In May, several leaders of the financial planning profession took part in a first-of-its-kind summit. The Foundation for Financial Planning convened the meeting, attended by its CEO Jon Dauphiné, as well as Kevin Keller from the CFP Board of Standards, Lauren Schadle of the Financial Planning Association and Geoffrey Brown of the National Association of Personal Financial Advisors.

These executives have collaborated before, but this meeting was different—it was about advancing and expanding pro bono services within the financial planning profession.

Most professions, including the legal, medical and dental fields, have practitioners willing to donate their time and skills to underserved people, and as the financial planning profession grows, pro bono work will become more important to it as well.

Why Pro Bono?
Since most financial planners spend a considerable amount of time, effort and money trying to acquire new clients, it is easy to ask why one would give away their expertise. Doctors, lawyers and dentists spend a lot of time, effort and money building their practices too, yet they still have an ethos of community service firmly ingrained in their cultures.

Pro bono is short for “pro bono publico”—for the public good. In the legal world, the moral argument for this type of work rests on the idea that, first, the law touches every citizen and, second, not everyone can practice it.

We don’t often say it, but such work is important to the financial planning profession for similar reasons. Personal finances affect virtually everyone, yet not everyone can practice financial planning. The field doesn’t currently work under a regulatory structure as clear as that of the law, which doesn’t allow unauthorized practice. The public finds financial planning, by contrast, to be a more confusing space with looser legal structures and definitions for those holding various titles and licensing, even though the practice requires special skills not everyone has.

To foster pro bono work in the legal profession, the American Bar Association created Model Rule 6.1 which says:

“Every lawyer has a professional responsibility to provide legal services to those unable to pay. A lawyer should aspire to render at least (50) hours of pro bono publico legal services per year.”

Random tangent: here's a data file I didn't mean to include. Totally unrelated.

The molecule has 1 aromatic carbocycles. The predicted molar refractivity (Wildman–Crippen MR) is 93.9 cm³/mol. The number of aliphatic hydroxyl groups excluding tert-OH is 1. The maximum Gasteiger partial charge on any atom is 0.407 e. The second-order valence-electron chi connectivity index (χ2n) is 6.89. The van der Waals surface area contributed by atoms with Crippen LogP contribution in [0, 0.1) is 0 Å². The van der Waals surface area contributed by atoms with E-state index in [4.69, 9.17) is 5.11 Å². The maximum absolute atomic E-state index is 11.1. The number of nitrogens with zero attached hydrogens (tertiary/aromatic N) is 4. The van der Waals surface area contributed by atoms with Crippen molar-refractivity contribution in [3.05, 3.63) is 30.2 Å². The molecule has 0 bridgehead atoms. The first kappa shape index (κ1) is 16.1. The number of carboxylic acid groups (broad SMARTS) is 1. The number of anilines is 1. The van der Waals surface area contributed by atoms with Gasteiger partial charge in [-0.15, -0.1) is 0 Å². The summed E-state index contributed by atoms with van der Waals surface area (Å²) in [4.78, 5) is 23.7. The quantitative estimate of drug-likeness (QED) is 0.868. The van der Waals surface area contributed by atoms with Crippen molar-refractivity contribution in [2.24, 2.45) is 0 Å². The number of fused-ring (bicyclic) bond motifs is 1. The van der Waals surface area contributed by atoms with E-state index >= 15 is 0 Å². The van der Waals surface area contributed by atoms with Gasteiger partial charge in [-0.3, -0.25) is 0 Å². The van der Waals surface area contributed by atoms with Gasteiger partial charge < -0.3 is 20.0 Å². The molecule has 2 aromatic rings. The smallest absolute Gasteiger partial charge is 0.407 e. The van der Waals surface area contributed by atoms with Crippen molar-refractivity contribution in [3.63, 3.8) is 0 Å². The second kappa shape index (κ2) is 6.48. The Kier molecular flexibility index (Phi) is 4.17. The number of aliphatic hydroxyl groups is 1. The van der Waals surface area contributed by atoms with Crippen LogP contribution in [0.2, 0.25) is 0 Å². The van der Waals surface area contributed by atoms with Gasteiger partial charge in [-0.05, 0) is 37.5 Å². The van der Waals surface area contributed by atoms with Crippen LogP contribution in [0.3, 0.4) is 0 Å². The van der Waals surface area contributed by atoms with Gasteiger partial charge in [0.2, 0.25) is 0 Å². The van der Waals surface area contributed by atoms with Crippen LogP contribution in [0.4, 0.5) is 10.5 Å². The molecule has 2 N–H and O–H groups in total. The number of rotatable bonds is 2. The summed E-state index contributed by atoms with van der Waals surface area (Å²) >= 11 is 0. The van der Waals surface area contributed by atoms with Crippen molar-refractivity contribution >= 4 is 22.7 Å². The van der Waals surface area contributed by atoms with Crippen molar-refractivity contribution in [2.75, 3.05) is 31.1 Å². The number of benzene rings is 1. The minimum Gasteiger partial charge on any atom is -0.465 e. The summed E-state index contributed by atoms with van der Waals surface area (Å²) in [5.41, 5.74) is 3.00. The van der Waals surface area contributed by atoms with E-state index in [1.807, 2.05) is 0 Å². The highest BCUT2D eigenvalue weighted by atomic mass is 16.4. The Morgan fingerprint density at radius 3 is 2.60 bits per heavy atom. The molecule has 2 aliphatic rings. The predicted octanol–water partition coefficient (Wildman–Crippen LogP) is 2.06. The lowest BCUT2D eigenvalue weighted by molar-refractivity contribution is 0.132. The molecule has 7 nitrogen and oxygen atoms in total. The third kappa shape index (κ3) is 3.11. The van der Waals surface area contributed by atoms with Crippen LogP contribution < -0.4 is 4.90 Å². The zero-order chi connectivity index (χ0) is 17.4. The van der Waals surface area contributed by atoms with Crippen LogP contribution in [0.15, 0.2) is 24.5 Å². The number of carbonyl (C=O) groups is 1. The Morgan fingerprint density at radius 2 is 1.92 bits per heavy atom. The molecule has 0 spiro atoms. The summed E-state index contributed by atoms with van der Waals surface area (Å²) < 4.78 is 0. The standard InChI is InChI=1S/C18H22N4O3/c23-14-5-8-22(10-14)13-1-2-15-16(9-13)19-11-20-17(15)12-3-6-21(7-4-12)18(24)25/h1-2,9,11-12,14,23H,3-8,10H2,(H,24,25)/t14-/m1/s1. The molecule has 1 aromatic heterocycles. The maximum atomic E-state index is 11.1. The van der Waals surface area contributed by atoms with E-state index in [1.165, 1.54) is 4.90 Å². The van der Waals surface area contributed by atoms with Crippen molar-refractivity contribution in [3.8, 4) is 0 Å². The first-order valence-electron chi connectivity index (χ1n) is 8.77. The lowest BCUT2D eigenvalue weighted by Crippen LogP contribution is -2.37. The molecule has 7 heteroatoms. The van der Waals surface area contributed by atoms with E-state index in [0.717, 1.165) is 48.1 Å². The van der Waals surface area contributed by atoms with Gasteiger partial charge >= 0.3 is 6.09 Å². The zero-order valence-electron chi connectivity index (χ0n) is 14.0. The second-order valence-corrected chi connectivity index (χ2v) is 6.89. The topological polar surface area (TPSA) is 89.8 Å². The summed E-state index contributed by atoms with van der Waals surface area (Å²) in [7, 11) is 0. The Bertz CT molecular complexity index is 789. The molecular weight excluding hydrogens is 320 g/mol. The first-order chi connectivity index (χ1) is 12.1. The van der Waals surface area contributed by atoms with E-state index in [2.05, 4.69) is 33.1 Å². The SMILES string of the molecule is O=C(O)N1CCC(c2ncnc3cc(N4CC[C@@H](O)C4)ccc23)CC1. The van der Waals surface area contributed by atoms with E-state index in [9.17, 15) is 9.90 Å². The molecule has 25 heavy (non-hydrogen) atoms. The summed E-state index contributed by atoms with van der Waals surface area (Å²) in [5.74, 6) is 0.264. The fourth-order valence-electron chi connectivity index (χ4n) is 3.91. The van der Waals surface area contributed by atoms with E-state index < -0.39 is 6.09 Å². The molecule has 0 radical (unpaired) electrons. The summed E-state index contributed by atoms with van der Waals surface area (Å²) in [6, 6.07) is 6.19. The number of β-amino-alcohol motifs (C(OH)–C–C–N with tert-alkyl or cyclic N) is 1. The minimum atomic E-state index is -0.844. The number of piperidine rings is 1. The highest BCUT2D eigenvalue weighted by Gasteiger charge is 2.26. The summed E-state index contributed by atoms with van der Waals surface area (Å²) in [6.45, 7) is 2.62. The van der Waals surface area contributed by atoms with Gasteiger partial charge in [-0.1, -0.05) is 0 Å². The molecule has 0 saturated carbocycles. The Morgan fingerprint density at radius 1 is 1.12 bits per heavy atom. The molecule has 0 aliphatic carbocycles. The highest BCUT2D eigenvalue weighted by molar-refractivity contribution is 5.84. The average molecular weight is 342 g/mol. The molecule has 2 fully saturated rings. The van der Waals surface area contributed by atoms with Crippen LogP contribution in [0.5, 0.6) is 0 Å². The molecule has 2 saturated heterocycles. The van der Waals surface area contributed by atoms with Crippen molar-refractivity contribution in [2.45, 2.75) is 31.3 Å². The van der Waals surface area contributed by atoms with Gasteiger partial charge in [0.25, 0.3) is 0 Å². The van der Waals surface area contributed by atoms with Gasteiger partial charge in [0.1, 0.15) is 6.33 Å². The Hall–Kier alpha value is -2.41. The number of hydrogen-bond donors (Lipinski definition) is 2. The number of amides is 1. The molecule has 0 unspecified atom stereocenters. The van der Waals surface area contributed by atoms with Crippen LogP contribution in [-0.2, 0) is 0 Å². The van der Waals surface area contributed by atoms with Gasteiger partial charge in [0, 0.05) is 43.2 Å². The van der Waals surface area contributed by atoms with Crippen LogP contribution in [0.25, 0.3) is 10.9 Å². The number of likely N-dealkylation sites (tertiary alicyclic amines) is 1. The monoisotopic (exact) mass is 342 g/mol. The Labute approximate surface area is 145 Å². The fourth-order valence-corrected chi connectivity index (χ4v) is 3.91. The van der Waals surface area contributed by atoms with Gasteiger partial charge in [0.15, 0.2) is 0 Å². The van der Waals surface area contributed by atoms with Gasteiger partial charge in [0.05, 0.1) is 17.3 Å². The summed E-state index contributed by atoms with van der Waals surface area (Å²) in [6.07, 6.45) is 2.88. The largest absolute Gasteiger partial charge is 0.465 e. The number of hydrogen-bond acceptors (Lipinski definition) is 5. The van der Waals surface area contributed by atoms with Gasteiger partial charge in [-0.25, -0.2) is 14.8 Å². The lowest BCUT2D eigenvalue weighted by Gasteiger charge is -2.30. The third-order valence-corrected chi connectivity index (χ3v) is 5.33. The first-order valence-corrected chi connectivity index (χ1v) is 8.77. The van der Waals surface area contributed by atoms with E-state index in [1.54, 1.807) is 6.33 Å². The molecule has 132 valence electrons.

One of the ways the lawyer should fulfill this responsibility is to “provide a substantial majority of the (50) hours of legal services without fee or expectation of fee to: (1) persons of limited means or (2) charitable, religious, civic, community, governmental and educational organizations in matters that are designed primarily to address the needs of persons of limited means.”

Lawyers should also offer services without charge or at a substantially reduced fee to people and organizations protecting civil rights, civil liberties or public rights—or to charities and religious organizations—if the charges would otherwise drain those groups’ economic ability.

A few things stand out in the model. Note that it does not mandate pro bono work, but frames it as a professional responsibility lawyers should aspire to. It quantifies that responsibility at 50 hours a year. And it explicitly targets persons and organizations of limited means. (Giving favors to a well-to-do neighbor doesn’t count). Furthermore, one of the model’s aims is to improve the law, legal system or legal profession, and it encourages financial support to organizations that provide pro bono services.

Financial planning isn’t quite there on all these items, but the CEO summit is a significant step in a good direction.

Outcomes Of The CEO Summit
A number of themes emerged from the summit. One is that there should be a consistent definition of “pro bono” and that the major professional organizations should promote the importance of pro bono work among their practitioners. The organizations should also encourage practitioners to volunteer, to develop more opportunities to serve, and to engage CFP emeritus members and the rising generation of new planners. Advisors should also start dialogue to spur growth of pro bono activity.

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